NIST search is useful for comprehensive screening to uncover unexpected compounds. It takes longer reviewing time, because of the large number of naturally occurring compounds from the matrix. Also, some compounds identified against the pesticide library may not be present in NIST 17 (for example, fluxapyroxad, which was found in the strawberry rinsate, is not included in NIST 17).
The NIST 17 screen can serve multiple purposes:
Other fruits and berries, including bananas, lemons, peaches, and cherries, were screened for pesticides and their rinsates were analyzed against the pesticide library. The results are shown in Figure 3, with the pesticides highlighted in the tables in blue. It is of note that various fruits resulted in different levels of matrix background in the scan TIC. Bananas and cherries showed lower backgrounds, whereas strawberries, lemons, and peaches produced a higher scan TIC. In some cases, base peaks in chromatograms were attributed to pesticides detected in acetone rinsates as a result of a favorable pesticides-to-matrix ratio, such as thiabendazole in bananas, fludioxonil in lemons, and captan in peaches.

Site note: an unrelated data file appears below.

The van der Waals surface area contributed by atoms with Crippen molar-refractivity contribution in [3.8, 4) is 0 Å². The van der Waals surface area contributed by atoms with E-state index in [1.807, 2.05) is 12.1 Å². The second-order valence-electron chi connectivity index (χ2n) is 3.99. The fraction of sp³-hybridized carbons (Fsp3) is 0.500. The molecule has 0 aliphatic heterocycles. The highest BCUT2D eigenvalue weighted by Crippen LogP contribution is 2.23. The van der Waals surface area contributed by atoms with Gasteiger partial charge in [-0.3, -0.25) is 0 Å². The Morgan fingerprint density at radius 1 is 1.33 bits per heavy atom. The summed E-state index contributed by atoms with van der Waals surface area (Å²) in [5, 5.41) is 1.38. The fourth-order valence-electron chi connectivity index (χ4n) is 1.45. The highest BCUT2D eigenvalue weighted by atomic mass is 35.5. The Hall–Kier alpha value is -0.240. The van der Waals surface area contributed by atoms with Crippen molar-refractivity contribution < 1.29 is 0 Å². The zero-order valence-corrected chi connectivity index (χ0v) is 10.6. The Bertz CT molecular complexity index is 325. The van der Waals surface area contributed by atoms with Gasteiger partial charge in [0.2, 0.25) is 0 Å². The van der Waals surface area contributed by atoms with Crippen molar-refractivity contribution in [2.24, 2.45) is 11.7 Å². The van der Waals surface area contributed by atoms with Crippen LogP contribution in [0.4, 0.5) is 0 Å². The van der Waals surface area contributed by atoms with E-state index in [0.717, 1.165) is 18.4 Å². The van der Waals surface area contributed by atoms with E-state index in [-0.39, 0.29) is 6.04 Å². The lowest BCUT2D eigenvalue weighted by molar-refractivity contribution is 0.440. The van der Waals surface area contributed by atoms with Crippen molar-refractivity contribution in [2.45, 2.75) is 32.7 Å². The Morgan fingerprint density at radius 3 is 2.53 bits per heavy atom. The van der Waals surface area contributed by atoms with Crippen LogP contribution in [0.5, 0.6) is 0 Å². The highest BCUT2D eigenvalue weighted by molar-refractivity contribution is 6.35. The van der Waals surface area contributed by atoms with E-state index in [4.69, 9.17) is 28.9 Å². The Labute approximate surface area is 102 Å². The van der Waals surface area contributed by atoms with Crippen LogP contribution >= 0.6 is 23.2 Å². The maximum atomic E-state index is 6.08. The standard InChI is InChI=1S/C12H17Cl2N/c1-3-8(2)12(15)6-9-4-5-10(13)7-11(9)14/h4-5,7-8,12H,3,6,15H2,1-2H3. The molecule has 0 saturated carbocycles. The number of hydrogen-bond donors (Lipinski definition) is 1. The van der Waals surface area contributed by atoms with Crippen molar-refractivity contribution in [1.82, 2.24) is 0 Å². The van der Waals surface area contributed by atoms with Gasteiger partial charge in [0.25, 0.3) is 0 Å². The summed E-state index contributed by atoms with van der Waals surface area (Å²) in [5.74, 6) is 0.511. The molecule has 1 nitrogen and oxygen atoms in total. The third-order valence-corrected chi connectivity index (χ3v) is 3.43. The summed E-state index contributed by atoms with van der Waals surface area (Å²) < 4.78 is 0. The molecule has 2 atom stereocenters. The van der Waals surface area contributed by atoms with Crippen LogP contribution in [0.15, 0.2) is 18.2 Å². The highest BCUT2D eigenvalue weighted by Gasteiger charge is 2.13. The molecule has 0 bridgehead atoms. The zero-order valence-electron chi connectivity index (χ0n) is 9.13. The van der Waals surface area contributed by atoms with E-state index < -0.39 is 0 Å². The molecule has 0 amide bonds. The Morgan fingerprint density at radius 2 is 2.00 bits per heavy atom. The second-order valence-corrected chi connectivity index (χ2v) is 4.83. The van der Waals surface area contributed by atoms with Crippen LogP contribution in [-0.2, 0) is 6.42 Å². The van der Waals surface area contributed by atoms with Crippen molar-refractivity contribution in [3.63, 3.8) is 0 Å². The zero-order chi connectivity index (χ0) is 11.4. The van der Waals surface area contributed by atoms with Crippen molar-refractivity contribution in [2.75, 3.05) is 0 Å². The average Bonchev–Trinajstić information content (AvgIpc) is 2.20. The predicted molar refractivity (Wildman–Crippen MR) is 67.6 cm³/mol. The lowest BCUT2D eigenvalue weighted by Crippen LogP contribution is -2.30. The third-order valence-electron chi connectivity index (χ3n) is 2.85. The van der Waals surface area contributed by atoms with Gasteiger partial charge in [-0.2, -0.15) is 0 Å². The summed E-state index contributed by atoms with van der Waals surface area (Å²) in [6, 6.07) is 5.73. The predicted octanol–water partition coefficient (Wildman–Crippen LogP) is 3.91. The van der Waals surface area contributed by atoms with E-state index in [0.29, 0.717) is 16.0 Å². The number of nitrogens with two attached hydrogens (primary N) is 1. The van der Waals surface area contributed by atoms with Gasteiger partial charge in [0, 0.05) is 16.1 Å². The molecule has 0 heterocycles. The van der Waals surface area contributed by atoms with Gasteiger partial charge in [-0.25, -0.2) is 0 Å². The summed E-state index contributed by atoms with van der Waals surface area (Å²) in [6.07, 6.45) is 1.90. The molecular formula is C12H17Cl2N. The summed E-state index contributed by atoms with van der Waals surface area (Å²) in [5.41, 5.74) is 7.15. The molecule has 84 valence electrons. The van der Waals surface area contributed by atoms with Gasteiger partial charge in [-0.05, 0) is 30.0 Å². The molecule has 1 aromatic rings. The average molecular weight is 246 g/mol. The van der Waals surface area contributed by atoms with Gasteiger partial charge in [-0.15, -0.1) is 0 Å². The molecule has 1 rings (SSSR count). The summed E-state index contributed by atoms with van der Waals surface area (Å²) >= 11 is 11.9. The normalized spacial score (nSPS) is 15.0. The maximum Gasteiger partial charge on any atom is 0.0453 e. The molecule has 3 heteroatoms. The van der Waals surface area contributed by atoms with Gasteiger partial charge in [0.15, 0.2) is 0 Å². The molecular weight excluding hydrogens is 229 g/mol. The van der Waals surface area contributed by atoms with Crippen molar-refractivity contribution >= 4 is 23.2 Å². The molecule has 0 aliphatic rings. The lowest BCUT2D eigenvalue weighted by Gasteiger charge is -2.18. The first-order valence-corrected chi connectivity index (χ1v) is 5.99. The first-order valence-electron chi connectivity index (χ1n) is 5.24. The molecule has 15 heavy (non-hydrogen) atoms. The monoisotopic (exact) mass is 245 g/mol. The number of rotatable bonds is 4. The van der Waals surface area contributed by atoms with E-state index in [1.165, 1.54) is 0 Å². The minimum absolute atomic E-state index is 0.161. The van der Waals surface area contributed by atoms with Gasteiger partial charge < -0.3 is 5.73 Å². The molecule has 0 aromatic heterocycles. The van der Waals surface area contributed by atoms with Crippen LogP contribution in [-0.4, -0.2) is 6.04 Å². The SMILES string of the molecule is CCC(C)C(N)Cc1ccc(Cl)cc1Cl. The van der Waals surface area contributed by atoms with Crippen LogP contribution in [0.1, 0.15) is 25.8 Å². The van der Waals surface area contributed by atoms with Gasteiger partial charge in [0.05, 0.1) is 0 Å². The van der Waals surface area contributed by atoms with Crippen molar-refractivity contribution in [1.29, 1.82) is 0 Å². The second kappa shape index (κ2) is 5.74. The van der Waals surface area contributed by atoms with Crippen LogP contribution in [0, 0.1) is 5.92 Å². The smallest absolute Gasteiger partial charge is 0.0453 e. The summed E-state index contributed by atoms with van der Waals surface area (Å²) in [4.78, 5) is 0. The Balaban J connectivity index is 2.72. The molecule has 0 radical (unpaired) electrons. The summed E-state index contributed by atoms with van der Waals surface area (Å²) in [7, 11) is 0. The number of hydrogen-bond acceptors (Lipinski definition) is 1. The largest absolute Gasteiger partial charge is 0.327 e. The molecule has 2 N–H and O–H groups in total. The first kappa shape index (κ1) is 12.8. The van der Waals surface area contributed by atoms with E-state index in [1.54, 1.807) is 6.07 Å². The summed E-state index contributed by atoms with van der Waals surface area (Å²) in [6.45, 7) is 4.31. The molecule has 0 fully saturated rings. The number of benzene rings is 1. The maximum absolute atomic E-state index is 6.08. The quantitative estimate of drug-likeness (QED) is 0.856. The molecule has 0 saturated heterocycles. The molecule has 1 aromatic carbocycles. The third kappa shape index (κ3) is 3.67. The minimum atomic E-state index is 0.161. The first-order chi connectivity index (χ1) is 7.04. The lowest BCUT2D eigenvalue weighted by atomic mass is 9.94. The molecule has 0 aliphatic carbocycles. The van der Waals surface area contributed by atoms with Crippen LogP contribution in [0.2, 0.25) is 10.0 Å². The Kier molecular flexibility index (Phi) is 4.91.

With the hardware employed, the oven ramp rate can be lowered to yield a significant increase in a chromatographic resolution. For example, to more closely evaluate a screening result and increase confidence in compound identification, chromatographic and spectral interference can be reduced by using the slower oven ramp. Further details, and an example of the identity verification for compounds determined in peach rinsate, can be found in the application note describing the screening workflow (5). Additionally, the screening can be applicable to various contaminants monitored beyond the food and beverage industry. For example, the system configuration and work flow described in this work were used for rapid phthalate screening in plastics, as described in an application brief (7).